Putting Human Rights at the Heart of the UN's Millennium Development Goals

The major global response to the scourge of poverty is encapsulated in the UN Millennium Development Goals. These eight goals – known as the MDGs – were agreed to by all governments at the 2000 UN Millennium Summit.

They are:

  1. Eradicate Extreme Poverty and Hunger
  2. Achieve Universal Primary Education
  3. Promote Gender Equality and Empower Women
  4. Reduce Child Mortality
  5. Improve Maternal Health
  6. Combat HIV/AIDS, Malaria and Other Diseases
  7. Ensure Environmental Sustainability
  8. Develop a Global Partnership for Development

Putting Human Rights at the Heart of the UN's Millennium Development Goals

The major global response to the scourge of poverty is encapsulated in the UN Millennium Development Goals. These eight goals – known as the MDGs – were agreed to by all governments at the 2000 UN Millennium Summit.

They are:

  1. Eradicate Extreme Poverty and Hunger
  2. Achieve Universal Primary Education
  3. Promote Gender Equality and Empower Women
  4. Reduce Child Mortality
  5. Improve Maternal Health
  6. Combat HIV/AIDS, Malaria and Other Diseases
  7. Ensure Environmental Sustainability
  8. Develop a Global Partnership for Development

It is widely believed that few, if any, of the targets set out in 2000 will be met by 2015, for various reasons. Amongst the causes of the failure to meet commitments made at the Millennium Summit are a lack of funding and expertise and corruption. UN declarations and government statements repeatedly link the problem of development to the realization of human rights. Yet the MDGs and their targets include very few concrete benchmarks to measure progress in implementing existing human rights commitments. There is no Goal with associated targets, for example, to realize access to justice for the poor, to abolish discriminatory laws, to address violence against women, to ensure people living in slums are accorded protection of the police, or to enact and implement right to information legislation. Yet action in each of these areas would speed progress on the MDGs.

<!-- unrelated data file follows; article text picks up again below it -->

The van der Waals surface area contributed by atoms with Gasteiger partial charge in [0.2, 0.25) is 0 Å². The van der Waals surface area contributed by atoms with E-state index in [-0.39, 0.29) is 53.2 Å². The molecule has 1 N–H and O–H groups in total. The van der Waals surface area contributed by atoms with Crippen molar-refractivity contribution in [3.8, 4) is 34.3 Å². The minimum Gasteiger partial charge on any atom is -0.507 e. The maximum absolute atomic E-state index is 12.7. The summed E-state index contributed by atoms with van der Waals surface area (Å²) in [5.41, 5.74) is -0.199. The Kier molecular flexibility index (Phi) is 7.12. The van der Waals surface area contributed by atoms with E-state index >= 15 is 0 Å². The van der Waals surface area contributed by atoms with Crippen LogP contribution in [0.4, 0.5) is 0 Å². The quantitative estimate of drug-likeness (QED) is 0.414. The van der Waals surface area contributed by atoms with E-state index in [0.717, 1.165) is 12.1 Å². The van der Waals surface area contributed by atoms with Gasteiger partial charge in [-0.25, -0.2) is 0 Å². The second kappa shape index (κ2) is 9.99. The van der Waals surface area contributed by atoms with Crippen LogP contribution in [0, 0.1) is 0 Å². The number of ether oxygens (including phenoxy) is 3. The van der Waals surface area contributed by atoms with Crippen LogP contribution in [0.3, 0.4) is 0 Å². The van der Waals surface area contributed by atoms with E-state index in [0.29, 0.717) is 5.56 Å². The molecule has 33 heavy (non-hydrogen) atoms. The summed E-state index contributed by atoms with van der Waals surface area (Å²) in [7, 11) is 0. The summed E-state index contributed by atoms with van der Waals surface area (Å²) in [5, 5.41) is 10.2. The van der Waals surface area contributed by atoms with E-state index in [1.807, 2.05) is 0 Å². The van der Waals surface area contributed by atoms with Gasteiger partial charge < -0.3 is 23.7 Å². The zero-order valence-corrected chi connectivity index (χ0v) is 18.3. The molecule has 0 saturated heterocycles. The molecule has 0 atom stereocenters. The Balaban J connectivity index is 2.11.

Above all, the key problem with the Goals is a lack of accountability. Developed countries promise aid and fair trade but don’t deliver. Poor countries buy expensive weapons rather than invest in education. Commitments to women’s empowerment are not translated into effective policy and pervasive violence keeps women marginalized. There are no real consequences for governments’ failure to deliver – except on the lives of the poor. These flaws could be addressed if the Goals embraced human rights fully.

The MDGs were designed without regard to the human rights obligations of states; they failed to take into account how human rights violations are obstacles to the achievement of the MDGs; and rigorous standards for reporting based on human rights principles of universality and interdependence have not been applied. The MDG process pays scant attention to progress on human rights goals that, if achieved, would considerably strengthen progress to tackle poverty. The experience of those living in poverty includes deprivation – the lack of those basic necessities essential to a life in dignity, including adequate food, shelter and health care. But it equally includes insecurity, exclusion and a sense of voicelessness. Discrimination shuts the poor out. Violence at the hands of state and non-state actors threatens their lives and livelihoods, keeping them poor and driving them further into poverty. Those who live in poverty are denied a meaningful voice in the design of policies ostensibly meant to improve their well being. So to end poverty, we must do more than tackle deprivation, we must work for inclusion, for security and for effective political participation. We must include Human Rights in the discourse.

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